Immigrants held in jails are being housed with violent criminals.
A disturbing April 13 Star Tribune story recounted how an 18-year-old high school student being held in Sherburne County jail under federal immigration rules was repeatedly sexually assaulted by his cellmate — a registered sex offender.
And during the past six months, Chicago-area immigrant advocates reported that four people being held under federal Immigration and Customs Enforcement (ICE) rules were sexually assaulted when housed with more violent criminals.
The attacks in the Midwest are part of a troubling pattern. Similar crimes have been committed across the country at federal facilities and local jails that contract with ICE. Clearly, officials operating the facilities must do a better job of protecting and separating detainees in custody from other prisoners. And that’s only part of what needs to change. The federal system should fully overhaul the way detention is handled.
In the April 13 story, reporters Mark Brunswick and Alejandra Matos documented problems with ICE detention practices. They reported that Sherburne County houses 85 immigration detainees, many of whom haven’t been charged with a crime but are routinely commingled with prisoners serving time. Sherburne is one of several Minnesota counties that contracts with ICE to hold federal detainees while they await court appearances and possible deportation.
An American Civil Liberties Union study found nearly 200 allegations of abuse from detainees in American detention facilities between 2007 and 2011. Last year, a Government Accountability Office report said that more should be done to protect people from sexual abuse in ICE’s 250 detention facilities — including those run by state and local governments.
Recognizing the problem, Congress in 2003 passed the Prison Rape Elimination Act to set a “zero-tolerance standard’’ for prison rape. The law includes guidelines to hold correctional facilities responsible for protecting inmates. But until recently, the rules did not apply to facilities overseen by the Department of Homeland Security, which includes ICE. And even with the recent change, county and privately run facilities may not have to comply for years, arguing that their contracts with ICE were set before the new rules were in place.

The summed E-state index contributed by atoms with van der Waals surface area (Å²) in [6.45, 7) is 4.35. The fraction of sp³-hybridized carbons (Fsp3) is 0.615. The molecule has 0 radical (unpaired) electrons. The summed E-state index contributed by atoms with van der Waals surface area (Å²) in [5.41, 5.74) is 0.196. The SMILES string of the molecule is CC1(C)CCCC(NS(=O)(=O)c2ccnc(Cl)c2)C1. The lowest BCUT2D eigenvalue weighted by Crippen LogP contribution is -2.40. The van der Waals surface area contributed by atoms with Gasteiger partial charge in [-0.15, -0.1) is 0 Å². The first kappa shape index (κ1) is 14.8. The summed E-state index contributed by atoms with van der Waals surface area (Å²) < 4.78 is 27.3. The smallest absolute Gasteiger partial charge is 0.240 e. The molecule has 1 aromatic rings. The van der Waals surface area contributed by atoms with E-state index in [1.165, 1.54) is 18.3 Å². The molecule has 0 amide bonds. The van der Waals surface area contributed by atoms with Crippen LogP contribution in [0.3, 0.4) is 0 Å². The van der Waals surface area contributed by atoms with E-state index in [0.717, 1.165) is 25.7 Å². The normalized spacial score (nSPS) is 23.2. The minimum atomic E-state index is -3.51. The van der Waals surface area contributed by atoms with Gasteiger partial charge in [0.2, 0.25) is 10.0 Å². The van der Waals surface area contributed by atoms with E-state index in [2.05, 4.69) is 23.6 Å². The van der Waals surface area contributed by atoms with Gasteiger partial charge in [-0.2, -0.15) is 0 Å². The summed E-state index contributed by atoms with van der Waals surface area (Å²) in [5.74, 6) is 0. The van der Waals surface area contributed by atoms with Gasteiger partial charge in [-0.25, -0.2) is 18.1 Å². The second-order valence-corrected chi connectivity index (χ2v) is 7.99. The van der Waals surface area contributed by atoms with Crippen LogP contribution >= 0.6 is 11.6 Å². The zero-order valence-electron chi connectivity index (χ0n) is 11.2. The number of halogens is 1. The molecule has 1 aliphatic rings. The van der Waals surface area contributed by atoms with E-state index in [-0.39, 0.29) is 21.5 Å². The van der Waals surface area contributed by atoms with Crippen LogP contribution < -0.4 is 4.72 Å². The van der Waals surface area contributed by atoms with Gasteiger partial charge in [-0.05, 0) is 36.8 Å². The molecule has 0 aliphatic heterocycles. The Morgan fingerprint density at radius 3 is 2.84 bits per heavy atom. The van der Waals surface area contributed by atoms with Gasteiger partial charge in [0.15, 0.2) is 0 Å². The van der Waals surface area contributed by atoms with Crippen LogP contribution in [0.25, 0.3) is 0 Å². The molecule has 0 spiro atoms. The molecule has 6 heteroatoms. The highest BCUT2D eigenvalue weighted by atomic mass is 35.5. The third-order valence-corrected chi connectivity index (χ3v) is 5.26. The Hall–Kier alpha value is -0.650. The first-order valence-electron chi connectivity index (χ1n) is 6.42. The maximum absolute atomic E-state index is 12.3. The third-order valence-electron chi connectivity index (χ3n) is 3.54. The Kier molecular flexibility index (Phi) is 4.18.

To their credit, Sherburne County jail officials say they separated detainees from the regular jail population after the most recent attack. But all facilities should be compelled to do so.
After a March news story about immigration court backlogs, the Star Tribune received a letter signed by more than 50 current ICE detainees. They described numerous concerns about being held in jails, ranging from being assaulted by other prisoners to receiving poor medical care.
The detainees wrote that some have legal status in the United States through asylum or permanent residence and that they should have the same civil-proceeding rights as regular citizens. Instead, they are often denied basic rights and housed with violent offenders but are often too frightened to complain. Similar stories have been documented in other cities, leading to a number of lawsuits and civil rights complains.
It should be obvious that jails should do everything possible to ensure the safety of those being held. And someone who overstayed a visa or was stopped for a missing taillight shouldn’t be locked up with violent criminals.
For those foreign-born detainees who are not considered criminally dangerous, there are better, more humane ways to handle their cases than incarceration, including electronic monitoring.
“When you mix immigrant detainees with criminal detainees, it just ups the risk factor of there being actual assaults and people being put in harm’s way,” Linus Chan, director of the Detainee Rights Clinic at the Center for New Americans at the University of Minnesota, told the Star Tribune.
As this page has argued numerous times, the nation’s immigration laws are in need of extensive reform. Clearly ICE detention practices must be part of that overhaul.
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